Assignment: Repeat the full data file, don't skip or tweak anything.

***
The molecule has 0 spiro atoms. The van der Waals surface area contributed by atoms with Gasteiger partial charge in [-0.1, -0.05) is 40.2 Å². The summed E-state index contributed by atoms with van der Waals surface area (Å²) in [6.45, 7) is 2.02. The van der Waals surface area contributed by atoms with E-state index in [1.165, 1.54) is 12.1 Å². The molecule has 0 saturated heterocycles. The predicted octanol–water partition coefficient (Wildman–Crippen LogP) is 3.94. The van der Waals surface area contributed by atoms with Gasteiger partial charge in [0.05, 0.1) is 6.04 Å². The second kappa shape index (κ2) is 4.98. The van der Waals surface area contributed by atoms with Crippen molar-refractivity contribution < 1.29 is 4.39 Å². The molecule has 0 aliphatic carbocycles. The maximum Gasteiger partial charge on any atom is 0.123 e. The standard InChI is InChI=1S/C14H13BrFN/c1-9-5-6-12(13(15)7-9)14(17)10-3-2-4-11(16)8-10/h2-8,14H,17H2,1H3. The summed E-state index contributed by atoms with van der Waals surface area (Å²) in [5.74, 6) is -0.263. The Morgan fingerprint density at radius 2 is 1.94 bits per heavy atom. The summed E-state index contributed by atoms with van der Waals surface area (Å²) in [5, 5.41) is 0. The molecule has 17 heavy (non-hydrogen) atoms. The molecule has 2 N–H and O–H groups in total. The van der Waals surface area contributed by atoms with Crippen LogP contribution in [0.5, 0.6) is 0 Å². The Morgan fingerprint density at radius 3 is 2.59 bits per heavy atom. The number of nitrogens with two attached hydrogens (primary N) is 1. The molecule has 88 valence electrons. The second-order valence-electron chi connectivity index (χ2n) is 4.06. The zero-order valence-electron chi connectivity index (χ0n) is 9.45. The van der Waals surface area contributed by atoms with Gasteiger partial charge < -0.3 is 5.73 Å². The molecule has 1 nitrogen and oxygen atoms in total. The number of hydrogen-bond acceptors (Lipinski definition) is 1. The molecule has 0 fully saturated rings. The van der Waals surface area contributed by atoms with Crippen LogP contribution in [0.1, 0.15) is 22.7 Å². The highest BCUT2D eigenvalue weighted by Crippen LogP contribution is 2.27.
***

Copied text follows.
The molecule has 0 spiro atoms. The van der Waals surface area contributed by atoms with Gasteiger partial charge in [-0.1, -0.05) is 40.2 Å². The summed E-state index contributed by atoms with van der Waals surface area (Å²) in [6.45, 7) is 2.02. The van der Waals surface area contributed by atoms with E-state index in [1.165, 1.54) is 12.1 Å². The molecule has 0 saturated heterocycles. The predicted octanol–water partition coefficient (Wildman–Crippen LogP) is 3.94. The van der Waals surface area contributed by atoms with Gasteiger partial charge in [0.05, 0.1) is 6.04 Å². The second kappa shape index (κ2) is 4.98. The van der Waals surface area contributed by atoms with Crippen molar-refractivity contribution < 1.29 is 4.39 Å². The molecule has 0 aliphatic carbocycles. The maximum Gasteiger partial charge on any atom is 0.123 e. The standard InChI is InChI=1S/C14H13BrFN/c1-9-5-6-12(13(15)7-9)14(17)10-3-2-4-11(16)8-10/h2-8,14H,17H2,1H3. The summed E-state index contributed by atoms with van der Waals surface area (Å²) in [5.74, 6) is -0.263. The Morgan fingerprint density at radius 2 is 1.94 bits per heavy atom. The summed E-state index contributed by atoms with van der Waals surface area (Å²) in [5, 5.41) is 0. The molecule has 17 heavy (non-hydrogen) atoms. The molecule has 2 N–H and O–H groups in total. The van der Waals surface area contributed by atoms with Crippen LogP contribution in [0.5, 0.6) is 0 Å². The Morgan fingerprint density at radius 3 is 2.59 bits per heavy atom. The number of nitrogens with two attached hydrogens (primary N) is 1. The molecule has 88 valence electrons. The second-order valence-electron chi connectivity index (χ2n) is 4.06. The zero-order valence-electron chi connectivity index (χ0n) is 9.45. The van der Waals surface area contributed by atoms with Gasteiger partial charge < -0.3 is 5.73 Å². The molecule has 1 nitrogen and oxygen atoms in total. The number of hydrogen-bond acceptors (Lipinski definition) is 1. The molecule has 0 fully saturated rings. The van der Waals surface area contributed by atoms with Crippen LogP contribution in [0.1, 0.15) is 22.7 Å². The highest BCUT2D eigenvalue weighted by Crippen LogP contribution is 2.27.